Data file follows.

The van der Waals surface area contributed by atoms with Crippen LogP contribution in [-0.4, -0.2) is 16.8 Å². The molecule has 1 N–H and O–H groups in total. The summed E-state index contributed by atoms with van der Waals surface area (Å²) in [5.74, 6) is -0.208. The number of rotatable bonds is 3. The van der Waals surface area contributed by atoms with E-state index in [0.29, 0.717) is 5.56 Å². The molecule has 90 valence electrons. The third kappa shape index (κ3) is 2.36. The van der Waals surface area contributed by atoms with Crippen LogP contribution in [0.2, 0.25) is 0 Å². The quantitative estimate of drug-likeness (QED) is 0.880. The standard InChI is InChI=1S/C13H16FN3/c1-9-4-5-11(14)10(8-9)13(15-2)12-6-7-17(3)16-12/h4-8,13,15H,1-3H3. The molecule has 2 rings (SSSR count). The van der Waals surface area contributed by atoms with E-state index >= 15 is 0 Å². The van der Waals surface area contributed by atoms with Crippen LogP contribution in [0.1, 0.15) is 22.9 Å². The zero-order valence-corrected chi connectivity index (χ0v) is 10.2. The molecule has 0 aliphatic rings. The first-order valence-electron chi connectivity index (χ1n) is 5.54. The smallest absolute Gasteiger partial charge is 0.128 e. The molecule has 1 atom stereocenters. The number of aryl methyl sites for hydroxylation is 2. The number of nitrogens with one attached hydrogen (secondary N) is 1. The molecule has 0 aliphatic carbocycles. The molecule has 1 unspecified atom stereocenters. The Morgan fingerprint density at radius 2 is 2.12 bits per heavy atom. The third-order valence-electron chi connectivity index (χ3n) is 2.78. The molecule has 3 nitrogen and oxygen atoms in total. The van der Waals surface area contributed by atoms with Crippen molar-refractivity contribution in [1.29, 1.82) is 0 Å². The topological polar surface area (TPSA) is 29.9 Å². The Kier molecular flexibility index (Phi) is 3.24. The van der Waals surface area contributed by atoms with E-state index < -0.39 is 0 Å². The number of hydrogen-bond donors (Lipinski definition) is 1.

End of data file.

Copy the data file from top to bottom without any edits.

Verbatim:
The van der Waals surface area contributed by atoms with Crippen LogP contribution in [-0.4, -0.2) is 16.8 Å². The molecule has 1 N–H and O–H groups in total. The summed E-state index contributed by atoms with van der Waals surface area (Å²) in [5.74, 6) is -0.208. The number of rotatable bonds is 3. The van der Waals surface area contributed by atoms with E-state index in [0.29, 0.717) is 5.56 Å². The molecule has 90 valence electrons. The third kappa shape index (κ3) is 2.36. The van der Waals surface area contributed by atoms with Crippen LogP contribution in [0.2, 0.25) is 0 Å². The quantitative estimate of drug-likeness (QED) is 0.880. The standard InChI is InChI=1S/C13H16FN3/c1-9-4-5-11(14)10(8-9)13(15-2)12-6-7-17(3)16-12/h4-8,13,15H,1-3H3. The molecule has 2 rings (SSSR count). The van der Waals surface area contributed by atoms with E-state index >= 15 is 0 Å². The van der Waals surface area contributed by atoms with Crippen LogP contribution in [0.1, 0.15) is 22.9 Å². The zero-order valence-corrected chi connectivity index (χ0v) is 10.2. The molecule has 0 aliphatic rings. The first-order valence-electron chi connectivity index (χ1n) is 5.54. The smallest absolute Gasteiger partial charge is 0.128 e. The molecule has 1 atom stereocenters. The number of aryl methyl sites for hydroxylation is 2. The number of nitrogens with one attached hydrogen (secondary N) is 1. The molecule has 0 aliphatic carbocycles. The molecule has 1 unspecified atom stereocenters. The Morgan fingerprint density at radius 2 is 2.12 bits per heavy atom. The third-order valence-electron chi connectivity index (χ3n) is 2.78. The molecule has 3 nitrogen and oxygen atoms in total. The van der Waals surface area contributed by atoms with Crippen molar-refractivity contribution in [1.29, 1.82) is 0 Å². The topological polar surface area (TPSA) is 29.9 Å². The Kier molecular flexibility index (Phi) is 3.24. The van der Waals surface area contributed by atoms with E-state index < -0.39 is 0 Å². The number of hydrogen-bond donors (Lipinski definition) is 1.